Keir Starmer struck gold at this week's PMQs

In maybe his best Prime Minister's Questions to date, the Labour leader found a questioning format that allowed him to highlight all the government's weaknesses.

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Keir Starmer's performance at today's Prime Minister's Questions featured one of the best structures of a leader of the opposition's questions that we have seen in a long time.

The Labour leader read aloud the introduction to the ministerial code that Boris Johnson penned when he took office: “There must be no bullying, no harassment, no leaking, no misuse of taxpayers money, no actual or perceived conflicts of interest," and then proceeded to work through each of the Prime Minister's stipulations in turn. It provided a suspensful, devastating way for the Labour leader to raise each of the controversies currently surrounding the government, from bullying allegations against Priti Patel, to the leaking of plans for a second lockdown, to problematic PPE contracts.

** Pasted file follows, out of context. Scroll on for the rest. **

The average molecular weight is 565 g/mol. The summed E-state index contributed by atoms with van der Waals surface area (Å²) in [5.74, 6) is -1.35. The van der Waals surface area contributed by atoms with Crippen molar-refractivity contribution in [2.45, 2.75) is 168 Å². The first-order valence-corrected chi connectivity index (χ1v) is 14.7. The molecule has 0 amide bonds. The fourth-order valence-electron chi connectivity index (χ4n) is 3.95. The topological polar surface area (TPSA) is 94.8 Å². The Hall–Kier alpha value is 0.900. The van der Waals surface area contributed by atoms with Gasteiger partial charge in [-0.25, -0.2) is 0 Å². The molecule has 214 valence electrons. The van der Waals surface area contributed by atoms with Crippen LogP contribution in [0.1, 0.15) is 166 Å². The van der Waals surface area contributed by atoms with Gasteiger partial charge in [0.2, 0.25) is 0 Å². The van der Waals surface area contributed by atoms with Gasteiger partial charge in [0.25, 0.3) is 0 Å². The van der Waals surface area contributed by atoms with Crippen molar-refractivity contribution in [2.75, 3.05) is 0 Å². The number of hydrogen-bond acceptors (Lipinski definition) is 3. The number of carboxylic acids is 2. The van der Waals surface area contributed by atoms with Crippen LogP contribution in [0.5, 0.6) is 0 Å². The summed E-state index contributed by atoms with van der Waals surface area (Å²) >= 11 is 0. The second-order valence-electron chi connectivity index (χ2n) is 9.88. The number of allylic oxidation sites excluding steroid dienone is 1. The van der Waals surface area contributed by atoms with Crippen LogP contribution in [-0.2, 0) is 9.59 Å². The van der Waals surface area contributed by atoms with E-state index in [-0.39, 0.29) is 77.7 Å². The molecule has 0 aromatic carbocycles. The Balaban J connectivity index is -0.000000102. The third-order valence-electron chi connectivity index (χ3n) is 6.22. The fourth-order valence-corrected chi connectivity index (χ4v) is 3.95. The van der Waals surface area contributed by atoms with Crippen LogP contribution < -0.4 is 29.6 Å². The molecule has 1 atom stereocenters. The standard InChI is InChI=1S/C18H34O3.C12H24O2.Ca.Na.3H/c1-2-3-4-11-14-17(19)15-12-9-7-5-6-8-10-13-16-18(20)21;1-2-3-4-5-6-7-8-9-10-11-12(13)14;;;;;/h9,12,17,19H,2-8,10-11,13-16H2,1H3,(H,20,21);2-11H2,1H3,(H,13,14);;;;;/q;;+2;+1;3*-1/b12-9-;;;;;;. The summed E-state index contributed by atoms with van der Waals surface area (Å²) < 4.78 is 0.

Johnson dismissed Starmer's questions as "trivia", and got in jibes about Starmer's handling of Jeremy Corbyn's suspension, as well as arguing that Labour "hates the private sector". Ultimately, however, the robust structure of Starmer's questioning meant that Johnson struggled to take control of the narrative.

In the end, the Labour leader declared "a clean sweep": "bullying, harrassment, leaking, wasting public money, and obvious conflicts of interest".

It was a Prime Minister's Questions in which we learned very little, if anything, that was new: the main event of the day is the Chancellor's spending review, and the discontent among Conservative MPs at plans to cut the aid budget from 0.7 per cent of GDP to 0.5, breaking a party manifesto commitment. But it allowed the Labour leader to tie together various recent damaging headlines against the government in perhaps his strongest PMQs since his election as leader.

[See also: How will Labour vote on a possible Brexit deal?]

Ailbhe Rea is political correspondent at the New Statesman.

She co-hosts the New Statesman podcast, discussing the latest in UK politics.

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